Sneak theft is more common, and you should always watch your back (and back pockets) in busy bus stations, on crowded city buses and in bustling markets. Theft on buses is common, especially on nighttime trips and journeys between Quito, Latacunga, Baños and Riobamba in the central highlands. All of these places are worked by bag-slashers and pickpockets. But you can avoid becoming victim to them by being smart, and traveling by day if possible.
It’s wise to carry a wallet with a small amount of spending money in your front pocket and keep the important stuff hidden in your money pouch beneath your clothes.
Leaving money in the hotel safe deposit boxes is usually reliable, but make sure that it is in a sealed, taped envelope. A few readers have reported a loss of money from deposit boxes in the cheaper hotels.
Due to occasional armed conflict in neighboring Colombia, areas along the Colombian border (particularly in the northern Oriente) can be dangerous. Tours into the Oriente are generally safe, but there have been a few isolated incidents of armed robbery.
Northern Esmeraldas province has been hit by the double-punch of disaffected FARC militaries from Colombia spilling over, and the cross-border drug trade. In April 2018, a trio of Ecuadorian journalists, and one Ecuadorian couple, were kidnapped in this region, and all five were killed.
Government Travel Advice
The following government websites offer travel advisories and information on current hot spots.
- Australian Department of Foreign Affairs (www.smartraveller.gov.au)
- British Foreign Office (www.gov.uk/foreign-travel-advice)
- Canadian Department of Foreign Affairs (www.dfait-maeci.gc.ca/)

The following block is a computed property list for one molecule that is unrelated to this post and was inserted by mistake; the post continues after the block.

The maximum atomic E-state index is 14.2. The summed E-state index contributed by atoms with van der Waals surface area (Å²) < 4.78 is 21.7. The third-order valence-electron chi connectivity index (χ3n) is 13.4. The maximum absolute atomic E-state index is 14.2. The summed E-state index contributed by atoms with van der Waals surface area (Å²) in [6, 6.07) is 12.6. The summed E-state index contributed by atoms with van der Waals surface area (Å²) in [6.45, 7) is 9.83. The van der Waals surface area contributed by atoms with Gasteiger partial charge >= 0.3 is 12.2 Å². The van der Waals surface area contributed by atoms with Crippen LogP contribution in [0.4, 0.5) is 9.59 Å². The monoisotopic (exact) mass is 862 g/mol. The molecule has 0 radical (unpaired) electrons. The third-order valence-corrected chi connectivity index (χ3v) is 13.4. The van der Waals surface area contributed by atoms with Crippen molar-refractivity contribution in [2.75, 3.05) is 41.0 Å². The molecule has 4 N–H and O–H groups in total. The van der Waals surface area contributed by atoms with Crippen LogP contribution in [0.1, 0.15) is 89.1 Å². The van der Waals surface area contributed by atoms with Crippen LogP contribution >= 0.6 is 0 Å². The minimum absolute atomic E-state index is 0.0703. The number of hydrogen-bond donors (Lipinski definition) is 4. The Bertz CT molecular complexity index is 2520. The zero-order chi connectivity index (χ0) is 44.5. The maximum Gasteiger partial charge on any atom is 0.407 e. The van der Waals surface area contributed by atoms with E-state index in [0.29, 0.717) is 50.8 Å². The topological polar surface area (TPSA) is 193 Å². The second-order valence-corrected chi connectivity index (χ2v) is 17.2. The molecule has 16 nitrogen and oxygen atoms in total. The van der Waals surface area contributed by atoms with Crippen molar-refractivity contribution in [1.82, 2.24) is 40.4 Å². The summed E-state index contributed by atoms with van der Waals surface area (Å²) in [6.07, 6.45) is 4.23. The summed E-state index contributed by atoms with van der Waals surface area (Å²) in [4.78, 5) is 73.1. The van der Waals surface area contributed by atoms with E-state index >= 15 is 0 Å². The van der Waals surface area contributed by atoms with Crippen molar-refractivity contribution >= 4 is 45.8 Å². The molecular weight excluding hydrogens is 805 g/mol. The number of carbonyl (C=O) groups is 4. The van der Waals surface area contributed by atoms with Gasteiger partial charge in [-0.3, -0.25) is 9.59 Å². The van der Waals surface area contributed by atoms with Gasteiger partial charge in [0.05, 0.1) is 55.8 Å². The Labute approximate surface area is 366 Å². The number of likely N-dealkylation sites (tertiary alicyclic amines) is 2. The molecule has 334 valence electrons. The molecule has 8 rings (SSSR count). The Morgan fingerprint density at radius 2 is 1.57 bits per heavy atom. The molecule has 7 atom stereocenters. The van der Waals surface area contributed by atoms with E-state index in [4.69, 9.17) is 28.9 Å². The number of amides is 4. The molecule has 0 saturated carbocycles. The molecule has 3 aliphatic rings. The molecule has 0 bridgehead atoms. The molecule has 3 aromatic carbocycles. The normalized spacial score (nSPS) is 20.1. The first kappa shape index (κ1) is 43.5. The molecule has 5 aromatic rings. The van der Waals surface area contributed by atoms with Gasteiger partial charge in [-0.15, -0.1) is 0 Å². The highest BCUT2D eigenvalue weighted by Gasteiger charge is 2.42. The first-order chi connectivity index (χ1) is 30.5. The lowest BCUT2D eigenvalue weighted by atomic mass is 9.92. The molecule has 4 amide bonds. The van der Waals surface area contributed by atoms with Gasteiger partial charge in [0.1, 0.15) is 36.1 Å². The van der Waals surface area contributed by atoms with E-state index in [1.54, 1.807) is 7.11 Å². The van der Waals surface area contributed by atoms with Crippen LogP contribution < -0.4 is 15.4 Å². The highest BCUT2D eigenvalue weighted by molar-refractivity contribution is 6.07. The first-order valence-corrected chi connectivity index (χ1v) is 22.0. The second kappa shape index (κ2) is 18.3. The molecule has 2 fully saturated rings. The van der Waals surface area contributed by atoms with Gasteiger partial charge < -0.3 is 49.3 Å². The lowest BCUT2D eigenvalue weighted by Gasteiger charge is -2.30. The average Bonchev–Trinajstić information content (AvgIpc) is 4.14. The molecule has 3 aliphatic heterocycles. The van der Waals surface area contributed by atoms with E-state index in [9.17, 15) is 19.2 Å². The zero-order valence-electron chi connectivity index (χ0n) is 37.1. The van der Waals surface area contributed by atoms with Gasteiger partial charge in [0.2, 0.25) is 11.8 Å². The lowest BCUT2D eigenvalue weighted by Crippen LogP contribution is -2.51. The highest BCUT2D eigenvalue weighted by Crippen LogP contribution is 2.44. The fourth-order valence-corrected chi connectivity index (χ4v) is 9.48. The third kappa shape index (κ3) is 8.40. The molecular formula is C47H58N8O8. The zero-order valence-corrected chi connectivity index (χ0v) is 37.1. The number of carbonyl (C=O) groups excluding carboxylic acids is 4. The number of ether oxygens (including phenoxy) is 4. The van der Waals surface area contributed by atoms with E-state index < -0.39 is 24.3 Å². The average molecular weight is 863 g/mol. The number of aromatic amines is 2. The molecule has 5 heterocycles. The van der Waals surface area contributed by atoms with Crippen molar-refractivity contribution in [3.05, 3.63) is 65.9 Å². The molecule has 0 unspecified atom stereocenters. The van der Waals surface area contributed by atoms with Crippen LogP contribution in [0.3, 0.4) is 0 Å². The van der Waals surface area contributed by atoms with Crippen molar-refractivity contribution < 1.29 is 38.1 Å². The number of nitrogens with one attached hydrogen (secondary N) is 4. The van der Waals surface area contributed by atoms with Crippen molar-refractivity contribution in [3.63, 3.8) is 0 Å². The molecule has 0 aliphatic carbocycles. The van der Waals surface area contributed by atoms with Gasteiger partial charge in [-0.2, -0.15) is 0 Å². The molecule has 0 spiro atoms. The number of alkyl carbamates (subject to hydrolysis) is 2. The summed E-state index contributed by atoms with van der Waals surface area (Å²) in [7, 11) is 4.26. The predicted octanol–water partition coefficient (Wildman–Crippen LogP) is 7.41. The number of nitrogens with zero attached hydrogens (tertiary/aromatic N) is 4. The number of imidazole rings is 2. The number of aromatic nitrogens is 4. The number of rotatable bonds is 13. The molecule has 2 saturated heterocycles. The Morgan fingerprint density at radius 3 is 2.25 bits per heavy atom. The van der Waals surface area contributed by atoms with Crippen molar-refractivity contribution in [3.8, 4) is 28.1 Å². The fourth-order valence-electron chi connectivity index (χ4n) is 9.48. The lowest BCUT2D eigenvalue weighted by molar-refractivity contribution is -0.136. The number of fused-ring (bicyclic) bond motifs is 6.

- US State Department (http://travel.state.gov)
Aside from reduced museum entrance fees (which can add up), the only substantial discount is 15% off high-season flights to the Galápagos. The International Student Identity Card (www.isic.org) is generally accepted only when issued from the traveler’s home country and presented in combination with a valid student ID card.
Embassies & Consulates
Hours are short and change regularly, so it’s a good idea to call ahead. New Zealand does not have an embassy or consulate in Ecuador.
Emergency & Important Numbers
To call any regular number, dial the area code, followed by the seven-digit number.
|Emergency (major cities only)||911|
Entry & Exit Formalities
Entering the country is straightforward, and border officials, especially at the airports, efficiently whisk you through. At land borders, officers may take a little more time examining your passport, if only to kill time. Officially, you need proof of onward travel and evidence of sufficient funds for your stay, but this is rarely requested. Proof of $20 per day or a credit card is usually evidence of sufficient funds. However, international airlines flying to Quito may require a round-trip or onward ticket or a residence visa before they let you on the plane; you should be prepared for this possibility, though it’s unlikely. Though it's not law, you may be required to show proof of vaccination against yellow fever if you are entering Ecuador from an infected area.
We have received conflicting reports regarding mandatory traveler's insurance; at our research time no legislation had been put into effect, but check before you travel.
Flights, tours and rail tickets can all be booked online at www.lonelyplanet.com/bookings.
Each traveler is able to import 3L of spirits and 400 cigarettes duty-free. There is no problem in bringing in the usual types of personal belongings.